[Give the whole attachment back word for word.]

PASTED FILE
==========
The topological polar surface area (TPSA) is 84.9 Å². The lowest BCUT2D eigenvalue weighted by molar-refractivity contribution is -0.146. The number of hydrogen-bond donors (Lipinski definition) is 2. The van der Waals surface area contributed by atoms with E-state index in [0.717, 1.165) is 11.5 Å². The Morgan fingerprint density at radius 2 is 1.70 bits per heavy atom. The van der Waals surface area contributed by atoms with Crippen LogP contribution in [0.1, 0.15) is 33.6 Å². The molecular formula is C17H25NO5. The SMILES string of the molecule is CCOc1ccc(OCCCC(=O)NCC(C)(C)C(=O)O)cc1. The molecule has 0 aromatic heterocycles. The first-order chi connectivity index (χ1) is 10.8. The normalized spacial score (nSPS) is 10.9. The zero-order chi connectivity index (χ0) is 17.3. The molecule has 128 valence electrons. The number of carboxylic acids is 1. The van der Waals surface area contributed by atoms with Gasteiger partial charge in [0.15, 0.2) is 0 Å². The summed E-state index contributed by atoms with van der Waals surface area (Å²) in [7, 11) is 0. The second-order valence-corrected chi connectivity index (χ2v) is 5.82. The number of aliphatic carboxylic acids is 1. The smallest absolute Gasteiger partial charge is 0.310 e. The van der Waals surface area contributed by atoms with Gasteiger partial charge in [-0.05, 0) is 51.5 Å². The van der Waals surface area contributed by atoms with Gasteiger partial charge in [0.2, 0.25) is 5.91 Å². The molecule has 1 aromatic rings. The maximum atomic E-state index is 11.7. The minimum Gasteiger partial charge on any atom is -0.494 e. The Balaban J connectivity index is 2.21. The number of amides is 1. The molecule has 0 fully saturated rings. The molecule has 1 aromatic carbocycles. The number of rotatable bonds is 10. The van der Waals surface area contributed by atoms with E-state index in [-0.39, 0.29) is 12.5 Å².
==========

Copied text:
The topological polar surface area (TPSA) is 84.9 Å². The lowest BCUT2D eigenvalue weighted by molar-refractivity contribution is -0.146. The number of hydrogen-bond donors (Lipinski definition) is 2. The van der Waals surface area contributed by atoms with E-state index in [0.717, 1.165) is 11.5 Å². The Morgan fingerprint density at radius 2 is 1.70 bits per heavy atom. The van der Waals surface area contributed by atoms with Crippen LogP contribution in [0.1, 0.15) is 33.6 Å². The molecular formula is C17H25NO5. The SMILES string of the molecule is CCOc1ccc(OCCCC(=O)NCC(C)(C)C(=O)O)cc1. The molecule has 0 aromatic heterocycles. The first-order chi connectivity index (χ1) is 10.8. The normalized spacial score (nSPS) is 10.9. The zero-order chi connectivity index (χ0) is 17.3. The molecule has 128 valence electrons. The number of carboxylic acids is 1. The van der Waals surface area contributed by atoms with Gasteiger partial charge in [0.15, 0.2) is 0 Å². The summed E-state index contributed by atoms with van der Waals surface area (Å²) in [7, 11) is 0. The second-order valence-corrected chi connectivity index (χ2v) is 5.82. The number of aliphatic carboxylic acids is 1. The smallest absolute Gasteiger partial charge is 0.310 e. The van der Waals surface area contributed by atoms with Gasteiger partial charge in [-0.05, 0) is 51.5 Å². The van der Waals surface area contributed by atoms with Gasteiger partial charge in [0.2, 0.25) is 5.91 Å². The molecule has 1 aromatic rings. The maximum atomic E-state index is 11.7. The minimum Gasteiger partial charge on any atom is -0.494 e. The Balaban J connectivity index is 2.21. The number of amides is 1. The molecule has 0 fully saturated rings. The molecule has 1 aromatic carbocycles. The number of rotatable bonds is 10. The van der Waals surface area contributed by atoms with E-state index in [-0.39, 0.29) is 12.5 Å².